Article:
Don’t give into temptation because you run in to an old so-called friends that still uses and asks if you want to get high or drunk. Temptation is all around you when you are trying to avoid alcohol, because of the television commercials and stores you visit every day. You must cling to your higher power and just breathe through it and get away from the situation as soon as you can. One day, the temptation will not be as strong; instead you will be able to handle it without falling apart inside.   

Stay away from the old places you used to frequent where the dealers hang out, even if it is your work place or the neighborhood store. Do not be afraid to change your entire routine or get a new job, if you have to in order to remain sober and in recovery. You did whatever it took to get high or drunk, now dig deep and do what you got to do to stay clean. Raise your head high and be proud of yourself, because you are learning how to cope with and beat your addiction…one day at a time!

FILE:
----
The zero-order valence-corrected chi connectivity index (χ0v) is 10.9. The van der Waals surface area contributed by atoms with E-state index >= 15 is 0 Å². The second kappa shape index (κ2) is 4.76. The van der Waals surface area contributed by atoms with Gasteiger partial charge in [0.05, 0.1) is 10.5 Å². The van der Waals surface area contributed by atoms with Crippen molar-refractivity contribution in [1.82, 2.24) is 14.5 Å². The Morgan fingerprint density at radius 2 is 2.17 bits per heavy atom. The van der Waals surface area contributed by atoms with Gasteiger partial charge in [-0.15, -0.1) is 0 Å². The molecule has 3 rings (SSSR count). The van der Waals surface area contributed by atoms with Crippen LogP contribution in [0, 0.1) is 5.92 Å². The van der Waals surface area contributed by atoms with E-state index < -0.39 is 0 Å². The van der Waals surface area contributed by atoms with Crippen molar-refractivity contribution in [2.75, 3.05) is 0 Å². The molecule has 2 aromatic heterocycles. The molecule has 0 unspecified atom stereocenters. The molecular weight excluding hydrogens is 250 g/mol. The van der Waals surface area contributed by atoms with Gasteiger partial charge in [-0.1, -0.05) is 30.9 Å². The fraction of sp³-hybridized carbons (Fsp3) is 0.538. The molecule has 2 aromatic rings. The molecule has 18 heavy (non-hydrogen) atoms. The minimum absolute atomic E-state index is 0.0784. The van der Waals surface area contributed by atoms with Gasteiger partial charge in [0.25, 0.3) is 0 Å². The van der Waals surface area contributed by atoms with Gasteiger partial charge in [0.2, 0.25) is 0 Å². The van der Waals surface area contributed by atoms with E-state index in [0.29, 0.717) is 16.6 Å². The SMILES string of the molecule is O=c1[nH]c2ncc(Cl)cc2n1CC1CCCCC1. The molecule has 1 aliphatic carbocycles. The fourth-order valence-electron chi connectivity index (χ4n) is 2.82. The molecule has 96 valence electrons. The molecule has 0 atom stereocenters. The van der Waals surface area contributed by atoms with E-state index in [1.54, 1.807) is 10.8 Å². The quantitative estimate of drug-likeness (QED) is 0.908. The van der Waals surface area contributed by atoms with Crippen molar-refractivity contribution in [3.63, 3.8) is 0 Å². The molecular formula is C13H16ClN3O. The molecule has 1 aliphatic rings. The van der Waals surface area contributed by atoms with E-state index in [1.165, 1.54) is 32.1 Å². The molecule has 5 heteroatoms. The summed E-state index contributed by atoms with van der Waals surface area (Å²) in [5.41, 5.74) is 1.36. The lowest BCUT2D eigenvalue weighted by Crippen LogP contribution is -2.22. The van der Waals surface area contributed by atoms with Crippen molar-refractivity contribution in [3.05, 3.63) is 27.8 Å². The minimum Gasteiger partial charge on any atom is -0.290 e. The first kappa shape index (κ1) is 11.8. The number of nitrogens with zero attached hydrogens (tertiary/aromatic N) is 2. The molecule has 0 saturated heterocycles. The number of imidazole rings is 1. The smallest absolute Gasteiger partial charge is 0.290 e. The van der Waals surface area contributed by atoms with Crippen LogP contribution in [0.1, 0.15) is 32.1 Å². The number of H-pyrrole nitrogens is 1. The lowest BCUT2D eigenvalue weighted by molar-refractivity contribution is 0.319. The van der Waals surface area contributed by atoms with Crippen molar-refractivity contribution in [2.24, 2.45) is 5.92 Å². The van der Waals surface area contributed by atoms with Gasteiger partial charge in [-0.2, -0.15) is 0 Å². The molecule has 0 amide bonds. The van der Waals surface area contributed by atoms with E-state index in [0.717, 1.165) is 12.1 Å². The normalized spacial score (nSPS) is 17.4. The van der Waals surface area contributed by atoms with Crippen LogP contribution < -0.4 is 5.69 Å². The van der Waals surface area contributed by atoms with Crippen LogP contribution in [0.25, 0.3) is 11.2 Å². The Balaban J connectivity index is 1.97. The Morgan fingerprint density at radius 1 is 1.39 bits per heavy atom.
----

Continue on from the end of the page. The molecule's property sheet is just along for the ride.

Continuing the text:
@2019, Crystal S. Kauffman

PS: I am not a Licensed Therapist! Based on my Personal Experience.

Mental Health: The Untreatables and How to Support Us

For those of us with untreatable mental health issues one of the biggest problems we face is our friends and family meaning well and wanting to help but not really understanding. I want to give you some insight from my first hand experience with being mentally ill and chronically misunderstood.

First, just because we put makeup on and smile and push through the day does not mean that we are doing great…or even anywhere close to ok. Because of the stigma against the mentally ill population we have learned to hide behind a mask of normalcy, to show you what you want to see and hide how we really feel. We hate being told things like “if you would do some breathing exercises you would be fine” when we are panicking and can’t calm down or “it’s all in your head, you just need to get control of yourself” when depression and suicidal thoughts overwhelm us.